The Bandra Consumer Disputes Redressal Forum recently directed a tour organising firm and its agent to pay Rs 25,000 as compensation to a customer after they deducted over 70 percent of the amount he paid for a European tour as cancellation charges.
The customer had paid an advance of Rs 81,000 to the company, of which it deducted Rs 57,800 and refunded only around Rs 23,000. The trip had to be cancelled as the visa for the UK was rejected by the country’s consulate.
The company had cited its cancellation clause wherein a table gave a percentage of cancellation charges depending on how many days prior to the tour the cancellation was made. The company said that it is mentioned in clear-cut terms that cancellation may be due to any reason, but the company is not liable to pay any compensation, damages or interest. As per the clause, they said the cancellation charge would be more, but they have deducted much less as a goodwill gesture.
The commission said, “The question which falls for consideration is, whether the opponent can take shelter of the cancellation clause for deducting exorbitant amounts.” The consumer forum added that prima facie, the terms of agreement appear to be one-sided.
Further, referring to delays on the company’s part to send documents concerning rejection of the visa and change of flight dates, the commission said that they should not have insisted upon strict application of cancellation clause.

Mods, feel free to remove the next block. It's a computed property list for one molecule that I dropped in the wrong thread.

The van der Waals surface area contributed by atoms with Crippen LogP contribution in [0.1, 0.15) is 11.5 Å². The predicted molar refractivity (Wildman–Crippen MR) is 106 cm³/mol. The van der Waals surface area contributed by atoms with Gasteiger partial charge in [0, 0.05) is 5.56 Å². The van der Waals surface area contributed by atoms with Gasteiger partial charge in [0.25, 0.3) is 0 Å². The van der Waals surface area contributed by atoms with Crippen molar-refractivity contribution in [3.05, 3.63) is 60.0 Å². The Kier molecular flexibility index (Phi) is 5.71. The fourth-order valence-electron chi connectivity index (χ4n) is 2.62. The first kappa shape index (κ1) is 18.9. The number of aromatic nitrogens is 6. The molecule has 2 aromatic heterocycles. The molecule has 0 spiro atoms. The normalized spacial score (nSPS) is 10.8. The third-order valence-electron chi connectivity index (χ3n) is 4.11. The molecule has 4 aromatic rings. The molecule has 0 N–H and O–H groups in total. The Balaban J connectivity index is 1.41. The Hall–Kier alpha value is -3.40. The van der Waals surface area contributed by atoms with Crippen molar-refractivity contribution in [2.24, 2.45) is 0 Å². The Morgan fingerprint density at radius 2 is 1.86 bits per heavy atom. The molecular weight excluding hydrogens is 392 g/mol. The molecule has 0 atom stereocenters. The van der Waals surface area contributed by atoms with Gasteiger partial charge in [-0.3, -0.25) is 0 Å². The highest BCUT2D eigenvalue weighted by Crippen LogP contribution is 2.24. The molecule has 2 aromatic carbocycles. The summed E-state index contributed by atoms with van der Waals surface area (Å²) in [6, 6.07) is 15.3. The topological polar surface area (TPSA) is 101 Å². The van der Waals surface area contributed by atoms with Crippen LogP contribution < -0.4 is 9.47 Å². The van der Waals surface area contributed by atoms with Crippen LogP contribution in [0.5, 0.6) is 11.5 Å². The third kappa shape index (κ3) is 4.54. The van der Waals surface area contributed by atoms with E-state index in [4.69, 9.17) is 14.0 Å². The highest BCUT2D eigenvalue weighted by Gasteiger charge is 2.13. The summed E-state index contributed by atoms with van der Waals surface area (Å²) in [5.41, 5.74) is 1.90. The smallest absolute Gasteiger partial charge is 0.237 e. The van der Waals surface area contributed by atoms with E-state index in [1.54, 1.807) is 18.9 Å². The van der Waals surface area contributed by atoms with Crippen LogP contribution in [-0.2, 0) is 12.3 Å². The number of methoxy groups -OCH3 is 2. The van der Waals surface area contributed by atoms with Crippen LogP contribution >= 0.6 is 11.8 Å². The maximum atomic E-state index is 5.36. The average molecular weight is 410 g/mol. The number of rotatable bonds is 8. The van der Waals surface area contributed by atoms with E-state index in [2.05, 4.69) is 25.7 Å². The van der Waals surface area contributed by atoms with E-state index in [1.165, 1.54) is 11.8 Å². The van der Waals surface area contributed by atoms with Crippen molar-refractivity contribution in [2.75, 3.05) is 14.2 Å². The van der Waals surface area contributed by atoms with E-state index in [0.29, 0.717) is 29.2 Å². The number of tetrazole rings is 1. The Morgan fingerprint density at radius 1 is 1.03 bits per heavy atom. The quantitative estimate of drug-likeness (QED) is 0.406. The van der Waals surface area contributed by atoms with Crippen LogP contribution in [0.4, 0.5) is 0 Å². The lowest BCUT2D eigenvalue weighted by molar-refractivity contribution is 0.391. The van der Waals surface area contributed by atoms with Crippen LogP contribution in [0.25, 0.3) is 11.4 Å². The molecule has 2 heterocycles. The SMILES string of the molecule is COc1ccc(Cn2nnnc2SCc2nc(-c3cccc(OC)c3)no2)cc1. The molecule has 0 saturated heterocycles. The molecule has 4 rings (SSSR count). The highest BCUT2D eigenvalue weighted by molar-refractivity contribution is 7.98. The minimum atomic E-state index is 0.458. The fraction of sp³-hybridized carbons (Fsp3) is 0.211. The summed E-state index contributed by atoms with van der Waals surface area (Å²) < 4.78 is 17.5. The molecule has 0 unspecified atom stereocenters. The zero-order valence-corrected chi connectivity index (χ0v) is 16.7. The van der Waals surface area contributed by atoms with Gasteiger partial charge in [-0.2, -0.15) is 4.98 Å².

“Even if there is an agreement, it is seen that the terms of agreement are unilateral favouring one party,” it said.
About the clause, which said that the company shall not be liable to pay any compensation, interest or damages, the consumer forum said that the clause deprives the complainant of the valuable legal right to seek redress in a court of law and is therefore, prima facie unjust and illegal.
It also said that it appears that the opponent took undue advantage of unilateral terms in the booklet, therefore this is a case of unjust enrichment and that in its opinion, they have committed unfair trade practice.